There are things in life that we are very clear about, but when we talk about sustainable methods for cremations and burials it can be confusing, as it is not a common topic of conversation and there is not much information available.
Over the coming years, new alternatives will emerge. Many of them use the sustainability label in their marketing. Sometimes frivolously. We have therefore created four short and didactic articles with the objective of resolving doubts and to explain what a method that claims to be sustainable must have in order to really be sustainable.
First step: Fragmenting a deceased body, it does matter.
Why is it important to reduce the size of the deceased body? As we know our body is composed of organs such as the lungs, brain, heart, etc., all of which serve important and vital functions when alive. Unless you have studied or worked in the health sector, people do not generally ask themselves what happens when the lungs stop inhaling oxygen and the heart stops. What happens, and what we should know, is that as a result of not breathing, the heart no longer transports oxygen to the rest of the organs and tissues and therefore, a process of putrefaction, also known as anaerobic process begins.
This putrefaction process specifically starts in the stomach and intestines. The unhygienic and foul-smelling molecules of the putrefaction process meet with the large amount of water contained in the cells of our body (we are about 70% water). The final result of this process is the generation of inorganic fluids that obviously will not help the formation of soil, but on the contrary, will contaminate the groundwater once this body is buried in the ground, put in niches, etc.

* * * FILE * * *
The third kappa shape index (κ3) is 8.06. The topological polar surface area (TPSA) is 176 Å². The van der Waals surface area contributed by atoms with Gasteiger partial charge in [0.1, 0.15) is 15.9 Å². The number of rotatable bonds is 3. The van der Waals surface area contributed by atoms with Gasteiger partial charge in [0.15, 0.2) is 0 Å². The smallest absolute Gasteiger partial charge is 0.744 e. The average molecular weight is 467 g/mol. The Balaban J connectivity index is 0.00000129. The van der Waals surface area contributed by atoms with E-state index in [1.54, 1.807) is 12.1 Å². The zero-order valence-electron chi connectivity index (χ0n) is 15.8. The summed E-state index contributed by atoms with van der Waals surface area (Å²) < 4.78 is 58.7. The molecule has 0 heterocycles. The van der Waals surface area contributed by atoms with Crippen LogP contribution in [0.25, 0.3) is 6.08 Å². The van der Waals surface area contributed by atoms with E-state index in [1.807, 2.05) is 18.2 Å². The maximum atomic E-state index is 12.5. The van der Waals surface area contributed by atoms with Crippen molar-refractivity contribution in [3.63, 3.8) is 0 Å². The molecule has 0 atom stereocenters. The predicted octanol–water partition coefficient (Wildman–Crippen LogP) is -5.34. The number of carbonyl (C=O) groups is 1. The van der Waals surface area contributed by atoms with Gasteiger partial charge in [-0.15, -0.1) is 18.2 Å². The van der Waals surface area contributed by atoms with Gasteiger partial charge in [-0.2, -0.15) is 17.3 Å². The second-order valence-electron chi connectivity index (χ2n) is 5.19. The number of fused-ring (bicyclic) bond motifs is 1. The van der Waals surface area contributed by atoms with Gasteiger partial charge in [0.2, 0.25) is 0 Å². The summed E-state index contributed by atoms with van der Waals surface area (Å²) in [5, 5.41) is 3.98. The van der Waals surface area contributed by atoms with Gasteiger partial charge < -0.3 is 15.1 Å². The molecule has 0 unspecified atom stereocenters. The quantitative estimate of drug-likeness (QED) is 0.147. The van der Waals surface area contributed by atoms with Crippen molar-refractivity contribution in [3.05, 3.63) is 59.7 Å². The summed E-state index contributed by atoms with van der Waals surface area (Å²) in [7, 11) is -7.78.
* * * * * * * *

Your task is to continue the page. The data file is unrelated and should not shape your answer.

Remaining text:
Now we know that we need such a key element as oxygen to prevent an internal putrefaction process of the body. So, how do we do it so that oxygen reaches all the tissues, organs of the deceased body, as the heart did? The only way is by FRAGMENTING the tissues, the body. Thus, the body does not start the putrefactive or anaerobic process (polluting) and starts the aerobic process (with oxygen) which is nature’s preferred method (no polluting).
In short, the human body is organic matter (which contains carbon) and by fragmenting the body we do not initiate the putrefaction process, so the human body will continue to have the quality of organic matter and consequently the carbon will be deposited in the soil (as a nutrient for plants) and not as a fluid polluting soil or groundwater.